Now, you may not buy much raw copper — unless you are perhaps installing new, high end gutters and downspouts. But copper prices have soared recently.
Here’s the copper chart ($COPPER) versus the dollar ($USD) over the past five years.
As you can see from the chart, the dollar has fluctuated in a tight range. But for all the monetary issues with the dollar (and there are many), this doesn’t control what’s happening with copper.
Copper had a decent pop in 2017 and then a slow decline in 2018-19. Then a price smackdown in March 2020, along with much of the rest of the world based on the Covid crash.
But look at copper since last spring. Prices have climbed firm and fast. What’s happening here?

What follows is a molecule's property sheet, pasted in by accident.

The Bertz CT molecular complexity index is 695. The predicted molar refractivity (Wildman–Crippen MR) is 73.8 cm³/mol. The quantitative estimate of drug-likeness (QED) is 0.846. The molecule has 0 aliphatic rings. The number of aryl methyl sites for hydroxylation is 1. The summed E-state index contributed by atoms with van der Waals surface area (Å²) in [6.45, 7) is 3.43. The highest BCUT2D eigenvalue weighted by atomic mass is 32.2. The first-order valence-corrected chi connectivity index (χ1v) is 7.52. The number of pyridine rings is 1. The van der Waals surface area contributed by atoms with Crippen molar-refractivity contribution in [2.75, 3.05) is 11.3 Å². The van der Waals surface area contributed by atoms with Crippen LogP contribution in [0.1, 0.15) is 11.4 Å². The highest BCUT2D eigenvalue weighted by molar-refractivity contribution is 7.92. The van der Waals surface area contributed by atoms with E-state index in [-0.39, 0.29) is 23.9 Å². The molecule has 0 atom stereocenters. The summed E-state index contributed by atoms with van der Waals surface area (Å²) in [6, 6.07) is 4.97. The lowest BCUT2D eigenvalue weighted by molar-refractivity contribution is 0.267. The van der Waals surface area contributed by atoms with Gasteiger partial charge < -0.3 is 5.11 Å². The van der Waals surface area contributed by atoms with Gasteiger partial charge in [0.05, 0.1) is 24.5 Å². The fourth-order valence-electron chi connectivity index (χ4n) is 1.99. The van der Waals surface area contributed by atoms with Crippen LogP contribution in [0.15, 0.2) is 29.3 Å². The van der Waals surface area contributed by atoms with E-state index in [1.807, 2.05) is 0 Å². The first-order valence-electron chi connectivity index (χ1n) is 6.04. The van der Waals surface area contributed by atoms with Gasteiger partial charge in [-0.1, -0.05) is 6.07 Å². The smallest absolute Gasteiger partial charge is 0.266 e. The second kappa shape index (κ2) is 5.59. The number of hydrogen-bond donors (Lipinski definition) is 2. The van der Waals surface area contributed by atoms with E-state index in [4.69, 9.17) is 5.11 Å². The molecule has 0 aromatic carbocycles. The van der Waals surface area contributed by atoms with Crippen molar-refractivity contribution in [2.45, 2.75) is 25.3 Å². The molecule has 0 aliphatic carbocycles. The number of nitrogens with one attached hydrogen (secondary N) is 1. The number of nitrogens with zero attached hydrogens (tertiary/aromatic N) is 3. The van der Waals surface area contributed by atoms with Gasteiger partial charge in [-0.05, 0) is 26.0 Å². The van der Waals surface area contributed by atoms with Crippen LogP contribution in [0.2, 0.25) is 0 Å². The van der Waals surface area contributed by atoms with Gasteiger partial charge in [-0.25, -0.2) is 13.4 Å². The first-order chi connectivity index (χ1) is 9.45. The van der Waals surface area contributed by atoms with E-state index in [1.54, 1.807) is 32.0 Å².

It’s a copper-led industrial recovery that touches many things across the world.
First, one quick point. Note that copper isn’t Bitcoin or some other cyber-instrument. Copper is a real thing, not an encrypted code. People mine copper, process it and refine it into metal that goes into just about everything — including the machines that crunch crypto keys.
If you’re reading this article, think copper. And thank copper. Your computer, smart phone and other electronics wouldn’t work without it. Your electricity arrives via copper wires. And there’s much more copper involved in the upstream process, from transformers on utility poles back all the way to the power plant.
Your car uses copper. And if it’s an electric vehicle (EV), it uses a lot of copper. Airplanes use copper. Refrigerators and microwave ovens use copper. New and remodeled houses use copper. And I could list many more things if we had the time and space.